top of page
  • Writer's pictureEllen Schafer

Teaching in a pandemic: What, like it's hard?

If you were a teacher in the 2019-2020 school year, then you would have discovered that it is hard to teach in a pandemic. None of us had done it before and we were all given a few days notice to flip our classroom around from in person to virtual. Personally, I was given two days where I know some teachers were given three weeks. Either way, teaching in a pandemic is hard and no one wants to do it again. Fast-forward through summer 2020 and COVID-19 is still here and school is starting back up again. Each district has decided to do something different with their school reopening plans, but one thing I would bet money on is we will all be teaching virtual at some point or another during this school year.

If you think teaching virtual is hard, imagine how learning virtually feels to students. In the beginning, students were excited to sleep in and learn at their own pace, but as the pandemic continued on, the excitement wore off along with their motivation. It was hard for students to sit in front of a computer every day and not be able to socialize with their friends.  Learning this way proved not to be all that fun to students either. It was interesting to see students that excelled at school, almost failed at home learning and students that didn’t do so well at school, thrived while learning at home. As a teacher, I have had the summer to think about and learn new ways to engage my students that teachers can utilize with their students whether learning in school or at home. My hope is that if you are teaching and learning virtually that this will keep students engaged and having fun while learning. I’m surprised I haven’t been using these for years, but I will be implementing Digital Interactive Notebooks or DINs to my students this year.

DINs are creative, engaging, and fun for students to be able to interact with while learning their content for the school year. Teachers can create them on Google Slides, Microsoft OneNote, Canvas, or any other interactive platform that your school/district uses. I have created mine on Google Slides and will be able to share the DINs through Google Classroom. Each student will get a copy from my master version and through an extension called “Slip-In-Slide” from Google Suite, I can push out new slides to the end of their DIN's whenever I want so their notebook can continue to grow.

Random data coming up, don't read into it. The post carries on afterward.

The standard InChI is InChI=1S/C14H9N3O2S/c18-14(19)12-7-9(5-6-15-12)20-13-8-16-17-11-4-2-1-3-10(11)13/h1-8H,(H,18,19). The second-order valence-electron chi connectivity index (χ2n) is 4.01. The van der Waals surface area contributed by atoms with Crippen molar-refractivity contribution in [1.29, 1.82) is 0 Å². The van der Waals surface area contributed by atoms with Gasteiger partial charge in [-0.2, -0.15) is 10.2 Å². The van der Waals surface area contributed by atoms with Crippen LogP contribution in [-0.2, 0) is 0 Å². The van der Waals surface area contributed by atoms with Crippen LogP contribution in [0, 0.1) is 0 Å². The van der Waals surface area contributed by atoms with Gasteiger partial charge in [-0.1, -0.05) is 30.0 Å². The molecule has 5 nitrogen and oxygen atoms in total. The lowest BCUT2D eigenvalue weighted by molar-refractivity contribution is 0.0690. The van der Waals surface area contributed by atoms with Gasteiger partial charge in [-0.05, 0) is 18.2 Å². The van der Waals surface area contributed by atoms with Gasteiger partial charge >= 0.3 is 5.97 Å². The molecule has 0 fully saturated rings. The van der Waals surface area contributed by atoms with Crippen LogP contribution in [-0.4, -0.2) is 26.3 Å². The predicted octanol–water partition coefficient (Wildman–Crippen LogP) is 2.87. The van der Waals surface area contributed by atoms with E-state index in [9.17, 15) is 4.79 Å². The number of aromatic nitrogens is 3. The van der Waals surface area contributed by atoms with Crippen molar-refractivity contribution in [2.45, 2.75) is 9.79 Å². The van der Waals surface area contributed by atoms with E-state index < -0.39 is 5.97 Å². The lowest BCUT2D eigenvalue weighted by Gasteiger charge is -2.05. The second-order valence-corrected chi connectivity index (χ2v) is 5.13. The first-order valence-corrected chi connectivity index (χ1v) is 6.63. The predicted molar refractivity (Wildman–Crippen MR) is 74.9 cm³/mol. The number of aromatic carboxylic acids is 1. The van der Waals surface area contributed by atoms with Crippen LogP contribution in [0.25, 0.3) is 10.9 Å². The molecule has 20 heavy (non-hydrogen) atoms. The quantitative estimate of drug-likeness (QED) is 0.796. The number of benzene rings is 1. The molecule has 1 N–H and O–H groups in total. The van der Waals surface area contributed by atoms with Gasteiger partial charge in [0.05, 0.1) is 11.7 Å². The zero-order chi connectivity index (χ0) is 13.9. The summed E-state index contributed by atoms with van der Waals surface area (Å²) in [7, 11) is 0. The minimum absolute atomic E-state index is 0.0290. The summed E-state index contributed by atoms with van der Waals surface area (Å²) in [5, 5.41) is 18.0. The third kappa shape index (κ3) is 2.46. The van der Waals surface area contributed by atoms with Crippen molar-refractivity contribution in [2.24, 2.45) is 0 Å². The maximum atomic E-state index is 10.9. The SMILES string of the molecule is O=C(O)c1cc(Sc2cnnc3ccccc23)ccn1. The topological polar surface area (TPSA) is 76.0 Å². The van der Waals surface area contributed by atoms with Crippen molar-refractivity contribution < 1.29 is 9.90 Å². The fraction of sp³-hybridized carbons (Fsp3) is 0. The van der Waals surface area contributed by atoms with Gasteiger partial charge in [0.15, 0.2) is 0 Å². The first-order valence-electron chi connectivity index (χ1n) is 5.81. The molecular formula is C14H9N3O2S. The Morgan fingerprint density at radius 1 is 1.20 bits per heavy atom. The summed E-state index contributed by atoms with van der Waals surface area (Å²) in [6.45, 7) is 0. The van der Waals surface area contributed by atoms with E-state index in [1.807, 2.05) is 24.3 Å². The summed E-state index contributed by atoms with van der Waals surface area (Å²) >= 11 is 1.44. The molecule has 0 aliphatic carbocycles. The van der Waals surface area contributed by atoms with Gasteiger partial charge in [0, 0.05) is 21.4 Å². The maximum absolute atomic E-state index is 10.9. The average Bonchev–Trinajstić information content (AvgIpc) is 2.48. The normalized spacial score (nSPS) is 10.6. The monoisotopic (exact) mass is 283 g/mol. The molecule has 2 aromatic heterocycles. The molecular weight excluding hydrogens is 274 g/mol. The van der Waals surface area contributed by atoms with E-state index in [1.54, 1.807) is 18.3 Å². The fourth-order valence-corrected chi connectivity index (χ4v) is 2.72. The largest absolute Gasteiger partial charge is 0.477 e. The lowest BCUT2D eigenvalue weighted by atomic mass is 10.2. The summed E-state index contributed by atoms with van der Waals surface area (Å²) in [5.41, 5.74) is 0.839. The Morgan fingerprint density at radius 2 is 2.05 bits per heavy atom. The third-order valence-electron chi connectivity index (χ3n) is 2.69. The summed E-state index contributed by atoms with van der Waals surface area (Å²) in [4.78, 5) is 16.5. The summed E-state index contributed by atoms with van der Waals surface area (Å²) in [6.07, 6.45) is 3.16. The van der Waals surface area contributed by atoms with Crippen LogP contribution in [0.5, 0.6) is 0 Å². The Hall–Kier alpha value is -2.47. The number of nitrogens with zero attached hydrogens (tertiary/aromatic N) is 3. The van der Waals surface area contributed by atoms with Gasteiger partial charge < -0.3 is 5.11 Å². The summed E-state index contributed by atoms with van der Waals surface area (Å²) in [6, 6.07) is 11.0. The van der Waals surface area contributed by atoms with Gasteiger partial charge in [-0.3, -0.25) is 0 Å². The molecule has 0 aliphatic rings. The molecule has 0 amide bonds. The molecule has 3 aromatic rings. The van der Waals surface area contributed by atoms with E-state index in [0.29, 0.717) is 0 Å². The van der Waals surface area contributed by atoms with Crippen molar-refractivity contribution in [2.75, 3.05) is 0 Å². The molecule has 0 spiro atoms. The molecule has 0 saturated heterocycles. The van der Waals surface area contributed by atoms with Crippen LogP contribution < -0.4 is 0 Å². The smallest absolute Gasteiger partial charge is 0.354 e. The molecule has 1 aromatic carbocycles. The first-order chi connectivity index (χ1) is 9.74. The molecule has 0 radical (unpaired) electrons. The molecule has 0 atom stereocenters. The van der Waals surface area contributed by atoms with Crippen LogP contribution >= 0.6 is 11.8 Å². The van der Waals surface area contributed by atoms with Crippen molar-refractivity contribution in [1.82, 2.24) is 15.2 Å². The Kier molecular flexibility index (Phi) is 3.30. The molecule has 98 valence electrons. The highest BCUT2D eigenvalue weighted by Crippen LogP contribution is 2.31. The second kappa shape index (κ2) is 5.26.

Within the DIN, students can create a thinking map using Google Draw, click on links to articles or videos, drag objects around for a vocabulary matching activity, take their own notes after reading a passage in whatever color and font choice they want, decorate their pages with school and age appropriate stickers pulled from the internet and so much more. The best part is since it’s all online and in their Google Classroom account, I can see all their progress and grade the DIN as they go for participation or a formal grade. I don't have to worry about standing next to them to see their work or collect papers that could be contaminated.

If you’re a teacher reading this and don’t know how to start one, there are YouTube tutorials online on how to make one. Just search “Digital Interactive Notebooks” and you’ll find multiple options to choose from. I also recommend joining a DIN group on Facebook. Within those DIN Facebook groups are subgroups related to specific subjects if you only teach one subject or need something specific. The camaraderie of teachers working together this summer to create these DINs is spectacular and many teachers are sharing their creations for free if you just ask for it. You can always purchase a pre-made set on Teachers Pay Teachers if you don’t have time to put in all that work, which is understandable and relatable.  

Like everyone else in the whole world, I’m very anxious to start the school year and interested to see how it will go. My school year is starting in-person, but families have the option to keep their children home for whatever reason. A DIN also allows those students not in the classroom to learn at the same rate as their classmates who are in the building. One thing that I will add to anyone reading this is to be kind to us. The decision to go back to school in person or start the school year virtually was extremely hard to make. The decisions for families to send their students back to school or keep them home for virtual learning was extremely hard to make. None of this is easy and we're all learning as we go. 

13 views1 comment

Recent Posts

See All
Post: Blog2 Post
bottom of page